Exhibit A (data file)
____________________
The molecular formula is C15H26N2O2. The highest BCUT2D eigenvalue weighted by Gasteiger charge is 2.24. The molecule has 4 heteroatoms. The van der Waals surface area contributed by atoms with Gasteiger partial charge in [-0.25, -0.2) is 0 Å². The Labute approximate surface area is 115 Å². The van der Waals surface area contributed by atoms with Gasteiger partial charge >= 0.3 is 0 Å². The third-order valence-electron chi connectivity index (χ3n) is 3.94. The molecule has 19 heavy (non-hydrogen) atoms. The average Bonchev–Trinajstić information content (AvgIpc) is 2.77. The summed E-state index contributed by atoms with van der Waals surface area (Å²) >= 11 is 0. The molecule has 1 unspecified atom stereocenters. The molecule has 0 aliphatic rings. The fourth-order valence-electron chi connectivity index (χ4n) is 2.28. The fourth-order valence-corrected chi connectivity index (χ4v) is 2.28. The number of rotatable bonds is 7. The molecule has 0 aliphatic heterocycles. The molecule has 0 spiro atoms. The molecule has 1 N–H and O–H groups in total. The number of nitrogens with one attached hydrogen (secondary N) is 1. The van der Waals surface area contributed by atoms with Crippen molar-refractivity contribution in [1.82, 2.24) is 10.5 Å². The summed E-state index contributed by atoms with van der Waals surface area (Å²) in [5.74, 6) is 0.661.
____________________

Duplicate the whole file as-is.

The molecular formula is C15H26N2O2. The highest BCUT2D eigenvalue weighted by Gasteiger charge is 2.24. The molecule has 4 heteroatoms. The van der Waals surface area contributed by atoms with Gasteiger partial charge in [-0.25, -0.2) is 0 Å². The Labute approximate surface area is 115 Å². The van der Waals surface area contributed by atoms with Gasteiger partial charge >= 0.3 is 0 Å². The third-order valence-electron chi connectivity index (χ3n) is 3.94. The molecule has 19 heavy (non-hydrogen) atoms. The average Bonchev–Trinajstić information content (AvgIpc) is 2.77. The summed E-state index contributed by atoms with van der Waals surface area (Å²) >= 11 is 0. The molecule has 1 unspecified atom stereocenters. The molecule has 0 aliphatic rings. The fourth-order valence-electron chi connectivity index (χ4n) is 2.28. The fourth-order valence-corrected chi connectivity index (χ4v) is 2.28. The number of rotatable bonds is 7. The molecule has 0 aliphatic heterocycles. The molecule has 0 spiro atoms. The molecule has 1 N–H and O–H groups in total. The number of nitrogens with one attached hydrogen (secondary N) is 1. The van der Waals surface area contributed by atoms with Crippen molar-refractivity contribution in [1.82, 2.24) is 10.5 Å². The summed E-state index contributed by atoms with van der Waals surface area (Å²) in [5.74, 6) is 0.661.